Spirited Reflection: Wandering from post to post


Hagia Eirene, the first church commissioned by Constantine in Constantinople.
Hagia Eirene, the first church commissioned by Constantine in Constantinople.

Reflective people question everything. It came as no surprise when I set out to examine my theological assumptions. I am not sure if it was inspired by Phyllis Tickle’s idea that every five hundred years or so the church has a huge rummage sale and throws some stuff out, but I like the sound of the possibility that the church might be reflective and intentional about its theological direction. The Church is people, so being one of those people, I have been compelled for most of my ministry, to take the teaching language of Jesus, ‘you have heard it said …, but I say to you …’ to research, reflect and discern what God may be saying to me today.

One thing that has always made me uncomfortable is the Constantinian transformation of Christianity from an anti-empire, religious movement into the Empire sustaining and expanding religion. We cannot change the past but we can learn from it and shape a different future. I have wondered many times what a post-Constantinian Christianity could look like?

I realize many have heralded Constantine’s endorsement to be essential to the success of Christianity. However, the nature and legacy of that success is mixed. The Church’s complicity in enabling structures that have increased human displacement and poverty, fanned the flames of racism, greed and power mongering and helped to justify privilege thereby enabling injustice shows there is much that needs to change to be the Church that Christ intended and invited us to be. The Church knows its past. It has apologized for some and refused to apologize for others. I do not judge the past, I am not proud of some of its fruits and I am deeply concerned about its future.

Redeeming institutions

I am comforted by the work of Walter Wink who taught that, as individuals can fall and be redeemed, so may institutions. The apple of Empire has caused the Church to fall and that Constantinian serpent knew what the Church wanted to hear. I am not unaware of the fact that many, through the past seventeen hundred years, saw and expressed the same thoughts. It is because of my forebears in the faith that I think as I do. I now try to discern the Spirit’s movement to heal the Church and reveal its vision for who and what the Church can be.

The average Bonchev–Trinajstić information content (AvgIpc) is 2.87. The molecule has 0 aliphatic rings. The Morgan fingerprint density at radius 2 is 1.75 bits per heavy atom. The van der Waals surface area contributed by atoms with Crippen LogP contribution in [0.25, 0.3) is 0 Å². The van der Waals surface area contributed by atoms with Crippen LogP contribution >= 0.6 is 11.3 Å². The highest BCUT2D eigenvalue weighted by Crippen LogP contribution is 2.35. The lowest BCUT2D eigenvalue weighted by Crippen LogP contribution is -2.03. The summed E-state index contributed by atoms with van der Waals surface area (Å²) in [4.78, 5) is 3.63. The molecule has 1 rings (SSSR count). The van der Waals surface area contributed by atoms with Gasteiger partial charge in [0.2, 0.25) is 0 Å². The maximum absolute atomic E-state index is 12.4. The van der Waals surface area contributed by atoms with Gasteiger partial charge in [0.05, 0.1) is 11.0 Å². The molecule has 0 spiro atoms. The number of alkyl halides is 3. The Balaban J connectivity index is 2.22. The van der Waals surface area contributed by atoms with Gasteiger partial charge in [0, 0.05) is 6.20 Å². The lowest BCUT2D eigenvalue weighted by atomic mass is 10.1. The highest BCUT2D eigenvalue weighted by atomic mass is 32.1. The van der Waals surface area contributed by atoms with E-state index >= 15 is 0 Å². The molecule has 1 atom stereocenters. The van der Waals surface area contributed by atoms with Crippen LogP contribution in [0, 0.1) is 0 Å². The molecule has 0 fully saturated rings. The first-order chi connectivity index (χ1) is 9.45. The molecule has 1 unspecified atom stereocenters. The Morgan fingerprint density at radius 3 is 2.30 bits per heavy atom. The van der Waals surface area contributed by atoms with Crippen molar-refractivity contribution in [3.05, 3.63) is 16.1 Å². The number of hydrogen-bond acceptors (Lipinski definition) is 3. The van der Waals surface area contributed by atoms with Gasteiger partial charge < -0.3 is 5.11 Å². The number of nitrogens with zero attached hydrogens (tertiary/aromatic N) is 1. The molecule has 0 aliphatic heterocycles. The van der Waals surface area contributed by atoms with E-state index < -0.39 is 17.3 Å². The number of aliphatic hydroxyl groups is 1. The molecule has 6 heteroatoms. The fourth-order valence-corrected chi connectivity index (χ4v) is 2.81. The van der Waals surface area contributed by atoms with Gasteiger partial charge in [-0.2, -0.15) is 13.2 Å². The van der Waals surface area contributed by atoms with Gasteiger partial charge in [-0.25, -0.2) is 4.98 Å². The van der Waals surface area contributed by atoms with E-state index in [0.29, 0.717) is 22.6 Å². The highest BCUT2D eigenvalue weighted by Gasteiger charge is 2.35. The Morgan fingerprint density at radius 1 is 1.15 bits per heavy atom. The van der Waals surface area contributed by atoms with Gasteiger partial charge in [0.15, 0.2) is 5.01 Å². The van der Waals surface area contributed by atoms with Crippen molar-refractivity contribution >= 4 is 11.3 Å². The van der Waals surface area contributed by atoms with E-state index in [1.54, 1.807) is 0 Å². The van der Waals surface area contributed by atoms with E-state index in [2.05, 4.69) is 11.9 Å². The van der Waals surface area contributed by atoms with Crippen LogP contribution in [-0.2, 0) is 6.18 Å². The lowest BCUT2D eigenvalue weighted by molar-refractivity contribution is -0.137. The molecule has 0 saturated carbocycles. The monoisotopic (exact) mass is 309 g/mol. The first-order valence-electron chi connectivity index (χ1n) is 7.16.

Further reflection and research on what a post-Constantinian Church might look like forced me to face the influence Empire had on colonialism.  The immense wealth that was created from free (stolen) land and forced slave labour was endorsed and blessed by the Church. The Church’s Constantinian roots fed it with the desire to civilize all people (as they understood civilization) and to coerce them to be Christian. Civilizing, for their own good, in the name of Jesus justified many inhuman and dehumanizing practices. The post-Constantinian Church would also have to be a post-colonial Church.

Consolation of what good the Church has done in the past cannot exonerate it or reduce our awareness of its need for repentance. It would be false and arrogant to suggest that the Church is not in need of repentance! All of us who make up the Church stand in need of constant reminder of where the Church needs improvement, renewal, reform –  or a good rummage sale to clear out the stale remains of bygone empires and colonial practices. We need to pray for the eyes and ears of faith to see the possibility of what the Church could be from God’s point of view and to hear the cries of those our words and practices have dehumanized or made to feel less than human.

Through the incarnation, God revealed a plan and purpose for humanity. No amount of power, influence or wealth should have enabled us to alter that purpose and plan. Even the economic structure the Church helped to build, which ironically dehumanizes and even removes the need for humanity all together, needs to repent.

The post-Constantinian, post-Colonial Church (post-c2) I imagine ceases and refuses to encourage thoughts or participate in practices that dehumanize people or favour one group, one culture, one way of living over another. Exploration of that new mind (metanoia) would be part of the post-c2 Church. It may start to sound like the yearning for another utopian dream, to see the world differently. That yearning arises, gasping for expression from deep within trying to find the words. Not everyone will agree. Some will wonder why such thought energy should be wasted. Many seem content. It is a fine line between being grateful for the life and opportunities God gives us but understanding that in that life and opportunity there is also an invitation to make things better. The way forward can feel uncertain. However, I am confident that a new vision of the Church will arrive through this post reflection. While this may be the only world we have it is far from being the best world we could have.


Rev.  Mark A. Tremblay is the minister of Knox Presbyterian Church in Calgary. He emphasizes a relational understanding of faith and spirituality; and is researching how our theology has supported of the Doctrine of Discovery to understand what needs to be repudiated.


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